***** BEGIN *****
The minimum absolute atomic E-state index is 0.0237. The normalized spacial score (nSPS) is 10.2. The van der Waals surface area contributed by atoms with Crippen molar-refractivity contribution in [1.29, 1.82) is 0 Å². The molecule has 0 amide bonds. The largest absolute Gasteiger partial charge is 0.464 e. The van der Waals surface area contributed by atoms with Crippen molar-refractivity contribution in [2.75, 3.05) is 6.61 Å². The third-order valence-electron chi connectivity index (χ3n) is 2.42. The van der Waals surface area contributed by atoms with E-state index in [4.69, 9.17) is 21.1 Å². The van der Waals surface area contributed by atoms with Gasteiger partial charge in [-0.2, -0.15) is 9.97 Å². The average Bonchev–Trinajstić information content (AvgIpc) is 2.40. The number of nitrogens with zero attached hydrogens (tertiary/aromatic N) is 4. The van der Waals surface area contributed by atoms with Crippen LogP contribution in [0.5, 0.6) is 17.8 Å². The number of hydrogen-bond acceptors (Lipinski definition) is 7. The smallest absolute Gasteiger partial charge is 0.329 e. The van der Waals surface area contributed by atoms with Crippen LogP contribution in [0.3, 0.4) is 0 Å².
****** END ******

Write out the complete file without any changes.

The minimum absolute atomic E-state index is 0.0237. The normalized spacial score (nSPS) is 10.2. The van der Waals surface area contributed by atoms with Crippen molar-refractivity contribution in [1.29, 1.82) is 0 Å². The molecule has 0 amide bonds. The largest absolute Gasteiger partial charge is 0.464 e. The van der Waals surface area contributed by atoms with Crippen molar-refractivity contribution in [2.75, 3.05) is 6.61 Å². The third-order valence-electron chi connectivity index (χ3n) is 2.42. The van der Waals surface area contributed by atoms with E-state index in [4.69, 9.17) is 21.1 Å². The van der Waals surface area contributed by atoms with Gasteiger partial charge in [-0.2, -0.15) is 9.97 Å². The average Bonchev–Trinajstić information content (AvgIpc) is 2.40. The number of nitrogens with zero attached hydrogens (tertiary/aromatic N) is 4. The van der Waals surface area contributed by atoms with Crippen LogP contribution in [0.5, 0.6) is 17.8 Å². The number of hydrogen-bond acceptors (Lipinski definition) is 7. The smallest absolute Gasteiger partial charge is 0.329 e. The van der Waals surface area contributed by atoms with Crippen LogP contribution in [0.3, 0.4) is 0 Å².